We’re now a few months into the “New Canon” of Star Wars, and November sees the release of the second novel in this fresh start of Star Wars canon with James Luceno’s Tarkin. The author who should be very familiar to Star Wars fans from his New Jedi Order novels and his great book on the early days of Vader now tackles the early days of another Imperial favorite, Grand Moff Tarkin.
Set just five years after the formation of the Empire in Revenge of the Sith, Tarkin is roughly in the same timeframe of the last Star Wars novel, A New Dawn. Except where that book showed us how Kanan and Hera of Star Wars Rebels met, this one gives us a glimpse into the character of Tarkin and how the Galactic Empire is structured and operates. These are the formative years of the Empire, and seeing that side of things is a real highlight in the book.
As you’d expect from a novel about Tarkin set during this time period, the building of the first Death Star is taking place under Tarkin. The secrecy of the project is definitely mentioned, and you get some brief backstory on it. Nothing major, but lore buffs will enjoy the references to Poggle the Lesser in Episode II and the origins of the moon-sized station. When a new threat is heard about, Tarkin is suddenly summoned to Coruscant to see Palpatine and that’s when the 288-page novel really takes off.
We get backstory on Tarkin and his youth, but to be honest I wasn’t the biggest fan of these flashbacks to young Tarkin. Only because how his relationship between the Emperor and Vader as shown in the book was much more interesting to me. It establishes a lot of new stuff in the canon for that relationship, and yes Palpatine is given a first name. It’s not a big deal in the novel, only mentioned once in passing, and it no where near the disaster that those seeking attention made it out to be on social media.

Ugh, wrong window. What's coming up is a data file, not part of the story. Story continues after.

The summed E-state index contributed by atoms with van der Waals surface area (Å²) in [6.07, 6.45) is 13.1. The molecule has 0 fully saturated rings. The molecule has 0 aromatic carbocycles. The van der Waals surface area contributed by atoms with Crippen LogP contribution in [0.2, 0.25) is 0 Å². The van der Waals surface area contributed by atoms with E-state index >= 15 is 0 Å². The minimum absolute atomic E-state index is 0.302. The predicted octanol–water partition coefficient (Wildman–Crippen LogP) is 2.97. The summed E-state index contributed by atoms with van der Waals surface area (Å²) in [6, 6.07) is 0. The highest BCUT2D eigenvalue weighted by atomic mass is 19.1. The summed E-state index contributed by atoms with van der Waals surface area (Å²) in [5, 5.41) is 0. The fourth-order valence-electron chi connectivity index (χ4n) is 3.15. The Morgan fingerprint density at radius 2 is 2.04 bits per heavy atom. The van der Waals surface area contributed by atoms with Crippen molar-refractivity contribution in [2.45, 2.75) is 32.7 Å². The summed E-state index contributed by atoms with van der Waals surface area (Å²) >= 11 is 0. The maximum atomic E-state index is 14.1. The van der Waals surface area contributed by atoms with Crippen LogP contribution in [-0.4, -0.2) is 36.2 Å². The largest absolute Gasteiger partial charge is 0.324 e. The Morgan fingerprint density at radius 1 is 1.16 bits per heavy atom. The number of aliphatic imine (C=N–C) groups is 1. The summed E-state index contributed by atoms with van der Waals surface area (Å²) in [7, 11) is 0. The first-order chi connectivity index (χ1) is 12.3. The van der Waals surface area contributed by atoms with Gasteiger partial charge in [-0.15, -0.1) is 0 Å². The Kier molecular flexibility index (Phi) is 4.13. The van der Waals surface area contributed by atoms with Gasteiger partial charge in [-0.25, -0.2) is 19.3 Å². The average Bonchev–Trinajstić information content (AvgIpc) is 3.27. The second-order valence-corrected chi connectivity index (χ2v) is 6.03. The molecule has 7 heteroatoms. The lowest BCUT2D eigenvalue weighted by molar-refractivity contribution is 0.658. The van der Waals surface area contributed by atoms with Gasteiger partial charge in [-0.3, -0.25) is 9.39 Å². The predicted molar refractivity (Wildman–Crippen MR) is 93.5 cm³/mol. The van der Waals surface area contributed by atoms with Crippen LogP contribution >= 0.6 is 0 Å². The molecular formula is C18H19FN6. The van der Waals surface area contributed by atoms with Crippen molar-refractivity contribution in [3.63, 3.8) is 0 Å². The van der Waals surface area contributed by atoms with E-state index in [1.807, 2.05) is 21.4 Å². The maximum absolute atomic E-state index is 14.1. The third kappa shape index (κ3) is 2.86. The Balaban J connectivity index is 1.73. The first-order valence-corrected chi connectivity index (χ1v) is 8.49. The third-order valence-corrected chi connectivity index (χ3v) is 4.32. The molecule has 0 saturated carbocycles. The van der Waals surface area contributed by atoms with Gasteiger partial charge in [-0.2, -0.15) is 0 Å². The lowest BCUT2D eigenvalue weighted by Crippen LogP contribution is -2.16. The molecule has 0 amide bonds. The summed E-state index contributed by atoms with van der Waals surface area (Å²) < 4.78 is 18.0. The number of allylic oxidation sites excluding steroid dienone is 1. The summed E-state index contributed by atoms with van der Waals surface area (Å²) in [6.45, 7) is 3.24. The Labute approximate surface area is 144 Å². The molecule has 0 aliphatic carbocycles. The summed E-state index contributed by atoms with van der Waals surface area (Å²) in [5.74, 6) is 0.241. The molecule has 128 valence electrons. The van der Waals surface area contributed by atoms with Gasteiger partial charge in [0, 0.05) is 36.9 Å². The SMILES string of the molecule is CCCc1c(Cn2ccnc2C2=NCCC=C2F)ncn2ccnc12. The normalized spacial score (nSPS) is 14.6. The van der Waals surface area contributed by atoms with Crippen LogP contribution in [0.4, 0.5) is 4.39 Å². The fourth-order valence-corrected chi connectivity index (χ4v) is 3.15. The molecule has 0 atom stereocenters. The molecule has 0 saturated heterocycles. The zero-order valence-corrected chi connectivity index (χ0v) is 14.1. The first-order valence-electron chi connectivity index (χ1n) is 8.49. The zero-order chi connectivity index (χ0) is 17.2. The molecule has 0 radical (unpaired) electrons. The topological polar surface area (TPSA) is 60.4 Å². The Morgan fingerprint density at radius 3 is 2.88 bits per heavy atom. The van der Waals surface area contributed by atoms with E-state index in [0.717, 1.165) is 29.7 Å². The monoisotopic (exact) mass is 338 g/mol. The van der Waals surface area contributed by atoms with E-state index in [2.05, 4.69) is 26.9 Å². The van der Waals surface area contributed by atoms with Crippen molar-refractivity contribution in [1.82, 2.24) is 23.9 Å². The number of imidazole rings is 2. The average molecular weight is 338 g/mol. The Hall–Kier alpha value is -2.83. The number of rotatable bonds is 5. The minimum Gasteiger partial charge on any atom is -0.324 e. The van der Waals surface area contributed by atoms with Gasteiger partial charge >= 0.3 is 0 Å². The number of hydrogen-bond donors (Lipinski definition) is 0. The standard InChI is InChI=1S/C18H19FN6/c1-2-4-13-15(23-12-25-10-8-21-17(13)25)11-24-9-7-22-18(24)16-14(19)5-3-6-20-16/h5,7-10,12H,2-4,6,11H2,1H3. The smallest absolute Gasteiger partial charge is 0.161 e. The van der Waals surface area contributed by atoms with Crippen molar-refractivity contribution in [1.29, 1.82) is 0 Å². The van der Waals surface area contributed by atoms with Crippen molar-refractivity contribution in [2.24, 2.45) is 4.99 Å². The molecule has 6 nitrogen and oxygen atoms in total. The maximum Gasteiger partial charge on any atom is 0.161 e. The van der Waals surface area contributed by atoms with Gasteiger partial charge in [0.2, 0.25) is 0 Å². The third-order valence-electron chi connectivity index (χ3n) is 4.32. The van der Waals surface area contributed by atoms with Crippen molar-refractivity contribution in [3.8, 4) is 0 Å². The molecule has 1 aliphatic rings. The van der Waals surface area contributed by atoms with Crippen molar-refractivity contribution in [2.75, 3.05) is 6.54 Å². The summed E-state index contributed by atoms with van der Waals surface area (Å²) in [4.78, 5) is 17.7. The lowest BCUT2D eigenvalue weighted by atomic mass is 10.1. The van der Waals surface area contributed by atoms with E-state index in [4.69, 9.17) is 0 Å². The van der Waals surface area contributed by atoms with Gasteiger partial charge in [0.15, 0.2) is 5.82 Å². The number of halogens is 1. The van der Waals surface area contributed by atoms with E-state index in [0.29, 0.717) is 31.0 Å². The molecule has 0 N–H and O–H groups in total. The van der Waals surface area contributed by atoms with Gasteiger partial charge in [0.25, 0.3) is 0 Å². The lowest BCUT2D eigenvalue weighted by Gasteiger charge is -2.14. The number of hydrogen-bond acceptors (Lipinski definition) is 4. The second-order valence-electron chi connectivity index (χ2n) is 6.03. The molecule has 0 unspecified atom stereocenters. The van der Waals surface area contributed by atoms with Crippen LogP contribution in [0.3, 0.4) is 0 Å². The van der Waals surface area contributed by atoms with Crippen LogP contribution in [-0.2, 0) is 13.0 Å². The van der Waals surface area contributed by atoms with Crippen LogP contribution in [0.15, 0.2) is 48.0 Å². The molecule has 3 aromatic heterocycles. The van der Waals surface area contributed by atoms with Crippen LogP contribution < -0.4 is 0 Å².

Prior to the release of the book there were a lot of wild rumors flying around about how it would affect canon going forward. The one most heard about was that Mara Jade would be introduced in the novel and thus be canon. None of those were true at all, but in a way Tarkin is one of the most important novels so far in regards to how it affects the new canon and the movies that are coming.
There has been a lot of insane resistance to the idea that there could still be a Galactic Empire in Star Wars Episode VII. Most of this comes from EU-devotees who are so hopelessly tied to the concept that when Palpatine died the galaxy entered a period of peace under the New Republic (thus taking the “Wars” out of “Star Wars”). History with large empires, such as the Roman Empire, shows that there is always another Emperor to “take the throne” and that they don’t just vanish overnight.
Tarkin doesn’t set up a successor for Palpatine, but it does give you a very good idea of how the Galactic Empire is organized and how that even when Palpatine dies in Return of the Jedi, it doesn’t mean that the Empire dies with him. Those doubting the existence of the Empire in Episode VII could do themselves a huge favor by reading this book. And at 288-pages, it’s a pretty quick read.
Aside from some of the “young Tarkin” stuff that I didn’t find as fascinating as the Tarkin/Palpatine stuff, the book delivered on what I expected. I can definitely recommend Tarkin to Star Wars fans, and of the two books currently out in the New Canon I’d say Tarkin has a bit of an edge over A New Dawn.
Note: An advanced copy of Tarkin was provided for this review by the publisher.